X Faces Hefty Fine In Australia For Non-Cooperation In Child Safety Probe

Australia’s regulatory body has imposed a substantial fine of $386,000 (A$610,500) on Elon Musk’s social media company X for its lack of cooperation in an anti-child-abuse investigation. 

The e-Safety Commission, as reported by Reuters, levied the fine against the social media giant formerly known as Twitter because it failed to provide crucial information regarding its response time to reports of child abuse material on the platform. Additionally, the commission highlighted X’s failure to outline its future plans for detecting and preventing child abuse online.

This fine, while substantial, prompts questions about the broader implications for social media platforms. It comes in the wake of the European Union’s scrutiny of X for its alleged reluctance to moderate content related to the ongoing Middle East conflict.

Commissioner Julie Inman Grant expressed her concerns, stating, “If you’ve got answers to questions, if you’re actually putting people, processes, and technology in place to tackle illegal content at scale, and globally, and if it’s your stated priority, it’s pretty easy to say.” 

Grant emphasized that failure to address critical questions regarding illegal content suggests a lack of preparedness on the platform’s part.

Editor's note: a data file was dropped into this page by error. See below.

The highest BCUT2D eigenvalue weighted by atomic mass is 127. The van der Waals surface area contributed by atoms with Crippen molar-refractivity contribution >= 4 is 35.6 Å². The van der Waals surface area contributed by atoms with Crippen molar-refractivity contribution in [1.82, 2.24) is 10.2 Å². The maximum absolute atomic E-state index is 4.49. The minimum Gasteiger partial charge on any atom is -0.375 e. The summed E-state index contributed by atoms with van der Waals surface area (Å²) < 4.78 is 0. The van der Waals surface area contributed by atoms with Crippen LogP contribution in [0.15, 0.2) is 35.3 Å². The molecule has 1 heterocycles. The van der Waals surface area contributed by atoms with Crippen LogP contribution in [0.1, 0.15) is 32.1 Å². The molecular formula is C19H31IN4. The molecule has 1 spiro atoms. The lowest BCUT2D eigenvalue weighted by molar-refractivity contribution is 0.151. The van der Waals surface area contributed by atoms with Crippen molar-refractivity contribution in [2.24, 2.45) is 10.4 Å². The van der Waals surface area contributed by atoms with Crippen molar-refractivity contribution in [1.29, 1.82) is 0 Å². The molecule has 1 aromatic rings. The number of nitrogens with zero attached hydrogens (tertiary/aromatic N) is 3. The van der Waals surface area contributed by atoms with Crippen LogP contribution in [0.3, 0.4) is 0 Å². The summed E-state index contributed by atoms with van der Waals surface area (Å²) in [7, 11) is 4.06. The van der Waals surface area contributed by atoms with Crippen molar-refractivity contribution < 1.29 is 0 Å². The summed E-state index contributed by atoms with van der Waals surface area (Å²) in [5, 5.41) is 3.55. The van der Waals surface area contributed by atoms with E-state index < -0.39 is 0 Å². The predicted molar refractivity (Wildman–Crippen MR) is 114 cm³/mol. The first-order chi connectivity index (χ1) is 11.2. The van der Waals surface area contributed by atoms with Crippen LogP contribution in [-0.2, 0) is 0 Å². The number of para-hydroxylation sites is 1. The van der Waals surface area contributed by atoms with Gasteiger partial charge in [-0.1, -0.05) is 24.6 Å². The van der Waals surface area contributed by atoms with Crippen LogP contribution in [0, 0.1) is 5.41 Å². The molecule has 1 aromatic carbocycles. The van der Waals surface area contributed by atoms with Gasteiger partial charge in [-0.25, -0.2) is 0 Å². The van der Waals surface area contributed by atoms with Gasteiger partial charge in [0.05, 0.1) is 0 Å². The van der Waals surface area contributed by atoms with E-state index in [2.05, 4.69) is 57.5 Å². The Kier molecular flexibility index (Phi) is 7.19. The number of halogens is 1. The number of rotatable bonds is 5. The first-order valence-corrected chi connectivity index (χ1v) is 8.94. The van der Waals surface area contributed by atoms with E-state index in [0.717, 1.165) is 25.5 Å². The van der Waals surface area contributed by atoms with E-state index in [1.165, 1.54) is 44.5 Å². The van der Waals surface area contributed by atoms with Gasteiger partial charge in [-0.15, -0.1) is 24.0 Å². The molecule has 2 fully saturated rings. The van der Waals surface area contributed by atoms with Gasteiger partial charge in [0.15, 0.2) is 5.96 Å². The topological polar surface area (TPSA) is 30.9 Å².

The reasons behind X’s reluctance to cooperate remain unclear. According to the Australian Broadcasting Corporation, when questioned about their efforts to prevent child grooming on the platform, the social media platform responded by suggesting that it was “not a service used by large numbers of young people.” 

Furthermore, it stated that previous anti-grooming strategies employed by Twitter were inadequate in terms of capability and accuracy.

X now faces a deadline of less than 30 days to pay the imposed fine. Failure to comply could lead to more severe penalties. 

Grant explained, “If they don’t pay the fine within 28 days, then we at eSafety can take them to a civil penalty proceeding, take them to court, and depending on what the court decides, the overall fine could be much higher — up to $780,000 per day from the time that they’re found being out of compliance since March.”

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